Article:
Only a handful of the 16 small casinos given the government go-ahead on Tuesday are ever likely to see the light of day, because of serious doubts harboured by operators about their likely returns.
Andy Burnham, the culture secretary, finally killed off the supercasino planned for Manchester but gave the go-ahead to 16 second and third-tier casinos in locations such as Leeds, Milton Keynes and Newham in east London.
He told MPs there were concerns about the “negative impact” of a Las Vegas-style resort in Manchester, but said the eight large and eight smaller casinos did not “pose the same level of risk”. They would have to provide “non-gambling areas” and observe new restrictions, including a requirement to close for six hours a day.
The government hopes the restrictions will counter the notion it is bringing in 24-hour gambling. The new regime, including measures already announced such as banning free drinks and the use of credit cards, created the “toughest regulatory controls for gambling in the world”, said Mr Burnham.
Operators began to feel the force of the restrictions last March when Mr Brown slapped a 50 per cent casino tax on big high-roller clubs. Gala is reviewing the future of three of its casinos, while Genting, the Malaysian gaming operator that bought Stanley Leisure, and Harrah’s, the US operator that bought London Clubs International, have made large losses on their investments. Ladbrokes said last month it was no longer interested in acquiring any of the 16 casino licences.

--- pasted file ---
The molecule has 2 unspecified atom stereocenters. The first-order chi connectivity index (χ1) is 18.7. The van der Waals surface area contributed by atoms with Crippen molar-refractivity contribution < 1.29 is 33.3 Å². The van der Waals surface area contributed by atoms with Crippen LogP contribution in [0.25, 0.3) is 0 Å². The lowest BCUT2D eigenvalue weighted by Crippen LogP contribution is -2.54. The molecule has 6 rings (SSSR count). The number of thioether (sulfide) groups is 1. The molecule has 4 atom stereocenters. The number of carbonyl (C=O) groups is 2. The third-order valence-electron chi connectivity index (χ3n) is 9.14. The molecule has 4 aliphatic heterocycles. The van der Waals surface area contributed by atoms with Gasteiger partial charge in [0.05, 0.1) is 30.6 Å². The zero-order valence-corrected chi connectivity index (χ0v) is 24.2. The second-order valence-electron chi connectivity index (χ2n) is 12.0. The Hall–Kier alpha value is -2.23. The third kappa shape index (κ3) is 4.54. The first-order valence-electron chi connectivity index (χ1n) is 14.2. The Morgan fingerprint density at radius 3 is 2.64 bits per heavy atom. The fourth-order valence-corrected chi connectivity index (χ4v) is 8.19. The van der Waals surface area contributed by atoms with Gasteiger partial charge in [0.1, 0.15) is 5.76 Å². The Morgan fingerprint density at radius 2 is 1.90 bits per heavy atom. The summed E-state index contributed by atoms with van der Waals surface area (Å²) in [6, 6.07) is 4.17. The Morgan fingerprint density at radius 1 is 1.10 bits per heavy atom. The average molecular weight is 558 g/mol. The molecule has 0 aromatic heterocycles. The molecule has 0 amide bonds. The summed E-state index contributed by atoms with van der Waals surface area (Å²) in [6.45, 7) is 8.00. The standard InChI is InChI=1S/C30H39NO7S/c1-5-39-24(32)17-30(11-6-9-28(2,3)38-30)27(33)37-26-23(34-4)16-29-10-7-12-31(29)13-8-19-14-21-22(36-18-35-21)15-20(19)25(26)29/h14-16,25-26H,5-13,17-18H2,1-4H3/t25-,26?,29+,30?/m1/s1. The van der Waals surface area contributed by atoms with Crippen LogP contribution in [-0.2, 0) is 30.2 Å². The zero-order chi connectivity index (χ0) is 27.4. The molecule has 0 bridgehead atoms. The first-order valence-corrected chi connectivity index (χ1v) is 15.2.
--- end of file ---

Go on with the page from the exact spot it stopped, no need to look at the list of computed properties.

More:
“The gambling industry is suffering from a high level of taxation,” said Brigid Simmonds of the Business in Sport and Leisure consultancy. “With the consumer drop-off and the smoking ban as well, you have to wonder what the appetite is for building new casinos under the current tax regime.”
Casino operators still have to prove to local councils there is demand for new venues. Given consumer softness in the market, “the demand test is harder to get over now than it was a year ago”, said an industry insider.
Newham and Leeds are seen as the pick of the 16 new casino licences, while the operator of the Milton Keynes licence will enjoy a monopoly. But many of the 16 are in or near existing casinos, and would-be operators would think twice about taking on a rival in a flat market.
A report on Tuesday from the Department for Communities and Local Government said the benefits from casino-led regeneration was not much different from “alternative, but equally effective, projects”, such as retail, commercial and housing development. These projects did not carry with them “the specific social costs associated with problem gambling”, the report said.
Manchester city council, which estimates that the super casino would have created 3,500 jobs in the deprived east of the city, said it would examine the announcement in detail before deciding whether to seek a judicial review over the decision not to proceed with the supercasino.
The government sought to soften the blow for Manchester by announcing regeneration measures, including GBP 10m funding from English Partnerships, the national regeneration agency, for sports venues in the city.
The culture secretary added he was disappointed at the level of contributions made by licensed operators to the Responsibility in Gambling Trust, which helps problem gamblers, and said he would introduce a statutory levy unless those contributions increased substantially by the end of the year.